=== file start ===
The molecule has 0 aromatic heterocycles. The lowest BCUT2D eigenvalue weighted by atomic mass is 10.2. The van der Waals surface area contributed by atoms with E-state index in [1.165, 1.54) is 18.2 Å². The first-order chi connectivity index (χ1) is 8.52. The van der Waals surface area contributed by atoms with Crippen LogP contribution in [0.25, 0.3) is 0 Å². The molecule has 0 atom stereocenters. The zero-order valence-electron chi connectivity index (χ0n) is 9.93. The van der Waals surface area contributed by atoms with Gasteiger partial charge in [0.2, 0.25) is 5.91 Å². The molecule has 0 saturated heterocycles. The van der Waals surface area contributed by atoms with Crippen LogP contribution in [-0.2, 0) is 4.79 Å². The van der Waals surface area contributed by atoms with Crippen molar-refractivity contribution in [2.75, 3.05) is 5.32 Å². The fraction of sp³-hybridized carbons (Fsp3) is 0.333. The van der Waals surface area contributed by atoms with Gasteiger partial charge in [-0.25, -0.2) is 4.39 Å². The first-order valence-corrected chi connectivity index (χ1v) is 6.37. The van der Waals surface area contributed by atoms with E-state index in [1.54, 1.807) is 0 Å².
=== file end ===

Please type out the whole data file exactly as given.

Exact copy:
The molecule has 0 aromatic heterocycles. The lowest BCUT2D eigenvalue weighted by atomic mass is 10.2. The van der Waals surface area contributed by atoms with E-state index in [1.165, 1.54) is 18.2 Å². The first-order chi connectivity index (χ1) is 8.52. The van der Waals surface area contributed by atoms with Crippen LogP contribution in [0.25, 0.3) is 0 Å². The molecule has 0 atom stereocenters. The zero-order valence-electron chi connectivity index (χ0n) is 9.93. The van der Waals surface area contributed by atoms with Gasteiger partial charge in [0.2, 0.25) is 5.91 Å². The molecule has 0 saturated heterocycles. The van der Waals surface area contributed by atoms with Crippen LogP contribution in [-0.2, 0) is 4.79 Å². The van der Waals surface area contributed by atoms with Crippen molar-refractivity contribution in [2.75, 3.05) is 5.32 Å². The fraction of sp³-hybridized carbons (Fsp3) is 0.333. The van der Waals surface area contributed by atoms with Gasteiger partial charge in [-0.25, -0.2) is 4.39 Å². The first-order valence-corrected chi connectivity index (χ1v) is 6.37. The van der Waals surface area contributed by atoms with E-state index in [1.54, 1.807) is 0 Å².